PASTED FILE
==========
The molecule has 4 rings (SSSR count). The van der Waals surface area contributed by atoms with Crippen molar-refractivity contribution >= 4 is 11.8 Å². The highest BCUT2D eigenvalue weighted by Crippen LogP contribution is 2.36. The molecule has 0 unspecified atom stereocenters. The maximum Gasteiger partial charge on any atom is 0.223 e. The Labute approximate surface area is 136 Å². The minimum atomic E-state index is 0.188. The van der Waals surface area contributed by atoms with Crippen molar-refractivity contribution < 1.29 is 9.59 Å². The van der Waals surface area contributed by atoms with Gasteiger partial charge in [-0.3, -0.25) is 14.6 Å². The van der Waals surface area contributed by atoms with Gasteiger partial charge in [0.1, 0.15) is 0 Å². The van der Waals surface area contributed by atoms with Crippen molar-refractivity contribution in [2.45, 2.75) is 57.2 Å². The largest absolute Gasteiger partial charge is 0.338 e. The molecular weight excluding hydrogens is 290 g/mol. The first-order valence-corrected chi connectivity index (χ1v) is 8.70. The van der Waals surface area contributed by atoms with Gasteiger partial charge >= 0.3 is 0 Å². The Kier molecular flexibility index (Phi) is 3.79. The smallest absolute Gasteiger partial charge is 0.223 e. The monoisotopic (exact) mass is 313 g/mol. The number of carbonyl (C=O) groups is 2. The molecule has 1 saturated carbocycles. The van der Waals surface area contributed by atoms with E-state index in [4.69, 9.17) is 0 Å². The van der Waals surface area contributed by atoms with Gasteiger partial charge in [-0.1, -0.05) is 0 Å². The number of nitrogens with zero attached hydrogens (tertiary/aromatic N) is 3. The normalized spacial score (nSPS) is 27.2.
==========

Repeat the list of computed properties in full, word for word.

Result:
The molecule has 4 rings (SSSR count). The van der Waals surface area contributed by atoms with Crippen molar-refractivity contribution >= 4 is 11.8 Å². The highest BCUT2D eigenvalue weighted by Crippen LogP contribution is 2.36. The molecule has 0 unspecified atom stereocenters. The maximum Gasteiger partial charge on any atom is 0.223 e. The Labute approximate surface area is 136 Å². The minimum atomic E-state index is 0.188. The van der Waals surface area contributed by atoms with Crippen molar-refractivity contribution < 1.29 is 9.59 Å². The van der Waals surface area contributed by atoms with Gasteiger partial charge in [-0.3, -0.25) is 14.6 Å². The van der Waals surface area contributed by atoms with Gasteiger partial charge in [0.1, 0.15) is 0 Å². The van der Waals surface area contributed by atoms with Crippen molar-refractivity contribution in [2.45, 2.75) is 57.2 Å². The largest absolute Gasteiger partial charge is 0.338 e. The molecular weight excluding hydrogens is 290 g/mol. The first-order valence-corrected chi connectivity index (χ1v) is 8.70. The van der Waals surface area contributed by atoms with Gasteiger partial charge >= 0.3 is 0 Å². The Kier molecular flexibility index (Phi) is 3.79. The smallest absolute Gasteiger partial charge is 0.223 e. The monoisotopic (exact) mass is 313 g/mol. The number of carbonyl (C=O) groups is 2. The molecule has 1 saturated carbocycles. The van der Waals surface area contributed by atoms with E-state index in [4.69, 9.17) is 0 Å². The van der Waals surface area contributed by atoms with Gasteiger partial charge in [-0.1, -0.05) is 0 Å². The number of nitrogens with zero attached hydrogens (tertiary/aromatic N) is 3. The normalized spacial score (nSPS) is 27.2.